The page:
As others have pointed out, its not a DevOps tool at all, but this is something that would probably be thrown over the fence to DevOps because 1) a sysadmin isnt going to install this for you. They will provide the boxes(virtual or not) as well as any network configuration, ports, firewall rules etc, but they wont be installing this and then 2) there is no chance you will get a dev setting this up. So who else will be left to do it? Hello devops.
Your typical devops team will normally have some scripts to allow for the setup of the ELK stack to be largely automated, these scripts can be something as simple as a batch file.
Tuesday 16th February 2016 08:36 GMT tschaber
This article is not about ELK
It seems that I was not able to point out the real purpose of this article. Please let me explain some things:
This article is NOT intended to be an easy throw-away installation guide for elasticsearch or the ELK stack, even if it is necessary to know the ELK stack to understand this article. In a way, this article is an "advanced" guide, it would have taken too long to explain all used technologies (elasticsearch, logstash, kibana, redis, hiera, puppet, ...).
Thats also one reason why using docker would not make things easier, because simply installing the ELK stack is not what we wanted to achieve. Handling the complexity of configuration dependencies is what we are dealing with here.
If you have ever tried to install a complete elasticsearch cluster, including logstash and kibana, encryption between all nodes and between kibana and the client users, authentication, redis, elk and kibana plugins and so on, you surely have realized very soon that this could never be done in 30 minutes or less. It's really a stiff piece of work. And that's where you can benefit from this article.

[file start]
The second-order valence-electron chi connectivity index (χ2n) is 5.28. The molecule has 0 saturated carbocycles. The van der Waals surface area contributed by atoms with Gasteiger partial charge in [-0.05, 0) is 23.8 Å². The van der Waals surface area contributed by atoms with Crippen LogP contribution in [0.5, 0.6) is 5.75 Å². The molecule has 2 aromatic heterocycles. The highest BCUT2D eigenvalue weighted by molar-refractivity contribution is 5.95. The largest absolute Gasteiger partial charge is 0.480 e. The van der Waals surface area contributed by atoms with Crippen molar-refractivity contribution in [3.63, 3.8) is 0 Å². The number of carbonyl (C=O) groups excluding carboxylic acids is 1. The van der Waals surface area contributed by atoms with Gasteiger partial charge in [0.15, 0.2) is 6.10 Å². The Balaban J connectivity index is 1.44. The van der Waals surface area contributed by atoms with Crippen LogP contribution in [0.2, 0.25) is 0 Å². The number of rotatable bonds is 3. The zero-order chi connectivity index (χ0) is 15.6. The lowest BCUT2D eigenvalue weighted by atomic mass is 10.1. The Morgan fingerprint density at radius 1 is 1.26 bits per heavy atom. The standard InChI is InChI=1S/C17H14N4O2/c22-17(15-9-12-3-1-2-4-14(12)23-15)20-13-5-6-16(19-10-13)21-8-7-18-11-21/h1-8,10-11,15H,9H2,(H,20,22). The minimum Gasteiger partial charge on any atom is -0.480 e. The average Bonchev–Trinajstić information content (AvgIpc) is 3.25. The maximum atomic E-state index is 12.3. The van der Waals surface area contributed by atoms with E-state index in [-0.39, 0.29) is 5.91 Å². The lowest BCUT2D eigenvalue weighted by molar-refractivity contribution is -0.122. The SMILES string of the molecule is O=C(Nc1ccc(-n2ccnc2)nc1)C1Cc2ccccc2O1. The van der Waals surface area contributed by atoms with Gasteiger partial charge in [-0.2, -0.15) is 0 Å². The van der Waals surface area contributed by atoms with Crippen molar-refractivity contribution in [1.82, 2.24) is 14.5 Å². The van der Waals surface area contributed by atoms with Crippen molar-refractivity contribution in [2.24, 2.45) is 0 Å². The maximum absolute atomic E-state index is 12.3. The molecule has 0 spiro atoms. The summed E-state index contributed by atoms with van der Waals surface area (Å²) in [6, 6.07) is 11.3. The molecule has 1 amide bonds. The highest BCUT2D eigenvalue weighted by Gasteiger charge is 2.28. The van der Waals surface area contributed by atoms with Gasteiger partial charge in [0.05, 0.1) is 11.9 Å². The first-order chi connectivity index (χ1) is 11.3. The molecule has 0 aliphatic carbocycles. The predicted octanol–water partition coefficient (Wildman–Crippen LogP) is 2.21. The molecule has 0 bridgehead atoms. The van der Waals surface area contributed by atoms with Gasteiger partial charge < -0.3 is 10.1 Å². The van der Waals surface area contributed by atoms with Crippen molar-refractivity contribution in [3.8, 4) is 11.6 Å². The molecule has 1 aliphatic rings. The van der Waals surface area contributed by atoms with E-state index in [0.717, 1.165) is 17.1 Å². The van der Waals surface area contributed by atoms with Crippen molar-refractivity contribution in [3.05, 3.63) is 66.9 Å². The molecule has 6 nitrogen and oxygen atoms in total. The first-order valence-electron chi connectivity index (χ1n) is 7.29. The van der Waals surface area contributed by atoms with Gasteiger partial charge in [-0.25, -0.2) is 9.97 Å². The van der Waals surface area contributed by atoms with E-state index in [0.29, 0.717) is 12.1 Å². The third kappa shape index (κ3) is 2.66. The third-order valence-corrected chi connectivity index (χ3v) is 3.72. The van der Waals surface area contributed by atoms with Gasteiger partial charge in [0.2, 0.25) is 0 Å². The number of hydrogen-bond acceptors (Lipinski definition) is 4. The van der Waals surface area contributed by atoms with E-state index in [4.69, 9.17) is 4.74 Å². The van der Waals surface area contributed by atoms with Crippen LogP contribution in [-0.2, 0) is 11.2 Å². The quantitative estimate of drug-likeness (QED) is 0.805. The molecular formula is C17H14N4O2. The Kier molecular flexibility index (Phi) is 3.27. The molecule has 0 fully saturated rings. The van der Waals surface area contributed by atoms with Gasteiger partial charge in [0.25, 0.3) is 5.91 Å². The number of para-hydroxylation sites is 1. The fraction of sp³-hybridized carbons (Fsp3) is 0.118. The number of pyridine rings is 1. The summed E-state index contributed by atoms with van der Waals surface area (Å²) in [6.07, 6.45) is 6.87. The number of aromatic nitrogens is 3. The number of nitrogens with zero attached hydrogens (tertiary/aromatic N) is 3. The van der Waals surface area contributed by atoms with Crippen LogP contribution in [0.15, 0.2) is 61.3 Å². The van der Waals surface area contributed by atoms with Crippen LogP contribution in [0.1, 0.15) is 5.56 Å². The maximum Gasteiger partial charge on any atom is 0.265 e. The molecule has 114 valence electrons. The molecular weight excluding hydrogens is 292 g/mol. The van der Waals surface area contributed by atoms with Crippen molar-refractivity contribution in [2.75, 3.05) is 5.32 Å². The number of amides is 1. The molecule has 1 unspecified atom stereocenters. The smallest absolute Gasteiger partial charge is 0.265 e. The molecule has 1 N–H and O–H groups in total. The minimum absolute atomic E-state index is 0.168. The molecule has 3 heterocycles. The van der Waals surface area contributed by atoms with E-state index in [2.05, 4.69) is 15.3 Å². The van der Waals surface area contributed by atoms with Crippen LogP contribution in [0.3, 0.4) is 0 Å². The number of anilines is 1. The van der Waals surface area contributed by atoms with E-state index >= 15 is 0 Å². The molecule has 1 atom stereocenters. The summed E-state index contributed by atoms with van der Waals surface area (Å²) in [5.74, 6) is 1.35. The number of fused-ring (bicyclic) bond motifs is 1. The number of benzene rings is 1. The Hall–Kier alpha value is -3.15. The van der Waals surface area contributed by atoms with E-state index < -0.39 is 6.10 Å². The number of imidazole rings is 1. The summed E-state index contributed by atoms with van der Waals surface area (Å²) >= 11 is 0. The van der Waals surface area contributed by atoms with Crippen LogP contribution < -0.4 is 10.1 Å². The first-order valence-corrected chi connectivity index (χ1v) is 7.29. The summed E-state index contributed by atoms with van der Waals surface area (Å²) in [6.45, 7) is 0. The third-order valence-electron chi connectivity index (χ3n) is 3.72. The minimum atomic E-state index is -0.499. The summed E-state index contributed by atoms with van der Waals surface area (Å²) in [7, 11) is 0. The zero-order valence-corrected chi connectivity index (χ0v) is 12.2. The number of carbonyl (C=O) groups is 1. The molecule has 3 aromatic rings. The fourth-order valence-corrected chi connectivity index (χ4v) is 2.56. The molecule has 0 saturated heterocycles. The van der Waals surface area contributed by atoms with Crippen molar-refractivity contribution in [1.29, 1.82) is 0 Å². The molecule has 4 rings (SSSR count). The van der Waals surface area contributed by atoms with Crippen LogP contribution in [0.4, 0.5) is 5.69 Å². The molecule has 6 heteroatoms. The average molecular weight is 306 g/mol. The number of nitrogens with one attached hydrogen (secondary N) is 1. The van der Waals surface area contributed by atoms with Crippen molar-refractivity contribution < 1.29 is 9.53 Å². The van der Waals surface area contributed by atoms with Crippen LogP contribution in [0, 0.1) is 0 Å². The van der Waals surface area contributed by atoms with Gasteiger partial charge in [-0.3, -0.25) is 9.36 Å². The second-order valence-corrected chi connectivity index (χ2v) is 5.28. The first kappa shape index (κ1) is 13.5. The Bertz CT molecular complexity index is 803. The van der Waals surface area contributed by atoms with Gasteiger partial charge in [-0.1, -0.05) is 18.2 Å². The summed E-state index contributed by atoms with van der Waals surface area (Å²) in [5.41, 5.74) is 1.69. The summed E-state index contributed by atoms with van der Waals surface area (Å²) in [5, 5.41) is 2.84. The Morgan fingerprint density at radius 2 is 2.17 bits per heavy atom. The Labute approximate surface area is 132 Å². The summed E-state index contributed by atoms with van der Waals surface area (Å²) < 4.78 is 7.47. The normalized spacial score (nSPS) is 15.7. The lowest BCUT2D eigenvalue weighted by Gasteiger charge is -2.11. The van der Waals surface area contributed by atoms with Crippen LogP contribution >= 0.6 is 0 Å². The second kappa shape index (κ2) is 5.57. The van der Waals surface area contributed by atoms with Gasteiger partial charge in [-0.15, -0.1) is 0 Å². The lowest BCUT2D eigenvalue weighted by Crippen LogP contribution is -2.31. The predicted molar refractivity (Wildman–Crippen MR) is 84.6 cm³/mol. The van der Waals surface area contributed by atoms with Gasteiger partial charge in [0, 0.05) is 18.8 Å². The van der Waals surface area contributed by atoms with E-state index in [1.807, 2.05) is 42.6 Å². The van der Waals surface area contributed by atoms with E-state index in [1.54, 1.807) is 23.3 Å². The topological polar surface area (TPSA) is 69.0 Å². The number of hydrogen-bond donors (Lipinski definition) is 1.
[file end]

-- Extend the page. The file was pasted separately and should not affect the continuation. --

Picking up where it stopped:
This approach is called "infrastructure as code", and I'm absolutely convinced that this is a DevOps topic. Maybe you want to read the article again with that in mind.
Tuesday 16th February 2016 10:47 GMT jillesvangurp
There's much more to it. Installing and starting elasticsearch with no data is easy (untar, modify config files, run it). Automating that buys you very little. This is where the article above stops.
Hardening the setup, with snapshot backups, on deploy restores of said snaphots, and the ability to perform automated in place upgrades (i.e. rolling restart), monitoring, elasticsearch curator, etc. is where things get more interesting. Anything else just sets you up for manually managing your cluster for its entire lifetime (or epic failure the first time you mess it up).
For the record, we have a setup such as I describe. I can fire up a cluster of any size with our testing data restored in AWS in about 10 minutes with a single command. We use this a lot for development and integration testing as well as maintaining our production clusters.
Tuesday 16th February 2016 10:48 GMT 1Rafayal
I'm sorry Tobias, but your article is called "Elasticsearch cluster in a jiffy: Step by step". Furthermore, you mention prototyping this on your laptop before taking it to production and that all of this can be done in 30 minutes. If that isnt a throw away ELK implementation, I dont know what is.
What your article is missing is any mention of CMDB, maintaining an accurate and comprehensive CMDB is essential when it comes to building out new environments and the software and services they are going to be running.
Finally, this isnt really infrastructure as code is it? This is simply infrastructure configuration that is consumed at the point when what ever tool you are using executes the configuration script.
Even if this article came close to being about devops, then you still didnt mention infrastructure as code in the article, or what it means and how it differs from pure configuration. And lets face it, no one is going to come away from this article thinking "yeah, that infrastructure as code is a really great thing", are they?
An example of true infrastructure as code would have been a lot more complex than the scripts you mention and would have been a slightly larger article. To really achieve infrastructure as code, you really need that CMDB and a way for code to interact with it..
Tuesday 16th February 2016 23:49 GMT kraftdinner
Wednesday 17th February 2016 13:06 GMT 1Rafayal
there really isnt that much division, if you have been working in a company that has a relatively large development function, then you have probably been working alongside a devops team, but they might have had a different name like release team etc.
the devops term has been conjured up by people who cant actually do things, giving them the chance to become thought leaders.